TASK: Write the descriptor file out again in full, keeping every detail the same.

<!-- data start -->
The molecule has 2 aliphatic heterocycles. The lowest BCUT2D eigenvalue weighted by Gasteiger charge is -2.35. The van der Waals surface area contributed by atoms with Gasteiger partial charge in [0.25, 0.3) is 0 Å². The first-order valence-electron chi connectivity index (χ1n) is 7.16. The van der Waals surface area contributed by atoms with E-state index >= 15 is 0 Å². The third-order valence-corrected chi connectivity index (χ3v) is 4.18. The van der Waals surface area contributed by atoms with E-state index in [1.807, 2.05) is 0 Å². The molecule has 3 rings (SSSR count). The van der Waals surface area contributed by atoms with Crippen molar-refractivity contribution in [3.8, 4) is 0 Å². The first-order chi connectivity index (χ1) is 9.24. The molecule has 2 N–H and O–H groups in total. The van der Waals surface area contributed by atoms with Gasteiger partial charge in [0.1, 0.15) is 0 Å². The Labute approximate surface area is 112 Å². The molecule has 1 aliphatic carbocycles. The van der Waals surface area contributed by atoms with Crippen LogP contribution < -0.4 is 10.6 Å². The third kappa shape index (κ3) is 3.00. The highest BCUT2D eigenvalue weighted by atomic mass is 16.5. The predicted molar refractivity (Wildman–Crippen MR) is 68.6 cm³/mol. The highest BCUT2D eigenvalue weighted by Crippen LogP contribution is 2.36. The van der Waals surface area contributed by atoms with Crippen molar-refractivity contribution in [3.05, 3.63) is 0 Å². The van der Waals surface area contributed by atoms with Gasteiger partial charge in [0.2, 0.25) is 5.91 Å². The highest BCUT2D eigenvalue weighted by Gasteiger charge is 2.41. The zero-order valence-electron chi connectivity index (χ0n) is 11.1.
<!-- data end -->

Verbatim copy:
The molecule has 2 aliphatic heterocycles. The lowest BCUT2D eigenvalue weighted by Gasteiger charge is -2.35. The van der Waals surface area contributed by atoms with Gasteiger partial charge in [0.25, 0.3) is 0 Å². The first-order valence-electron chi connectivity index (χ1n) is 7.16. The van der Waals surface area contributed by atoms with E-state index >= 15 is 0 Å². The third-order valence-corrected chi connectivity index (χ3v) is 4.18. The van der Waals surface area contributed by atoms with E-state index in [1.807, 2.05) is 0 Å². The molecule has 3 rings (SSSR count). The van der Waals surface area contributed by atoms with Crippen molar-refractivity contribution in [3.8, 4) is 0 Å². The first-order chi connectivity index (χ1) is 9.24. The molecule has 2 N–H and O–H groups in total. The van der Waals surface area contributed by atoms with Gasteiger partial charge in [0.1, 0.15) is 0 Å². The Labute approximate surface area is 112 Å². The molecule has 1 aliphatic carbocycles. The van der Waals surface area contributed by atoms with Crippen LogP contribution < -0.4 is 10.6 Å². The third kappa shape index (κ3) is 3.00. The highest BCUT2D eigenvalue weighted by atomic mass is 16.5. The predicted molar refractivity (Wildman–Crippen MR) is 68.6 cm³/mol. The highest BCUT2D eigenvalue weighted by Crippen LogP contribution is 2.36. The van der Waals surface area contributed by atoms with Crippen molar-refractivity contribution in [3.05, 3.63) is 0 Å². The van der Waals surface area contributed by atoms with Gasteiger partial charge in [0.2, 0.25) is 5.91 Å². The highest BCUT2D eigenvalue weighted by Gasteiger charge is 2.41. The zero-order valence-electron chi connectivity index (χ0n) is 11.1.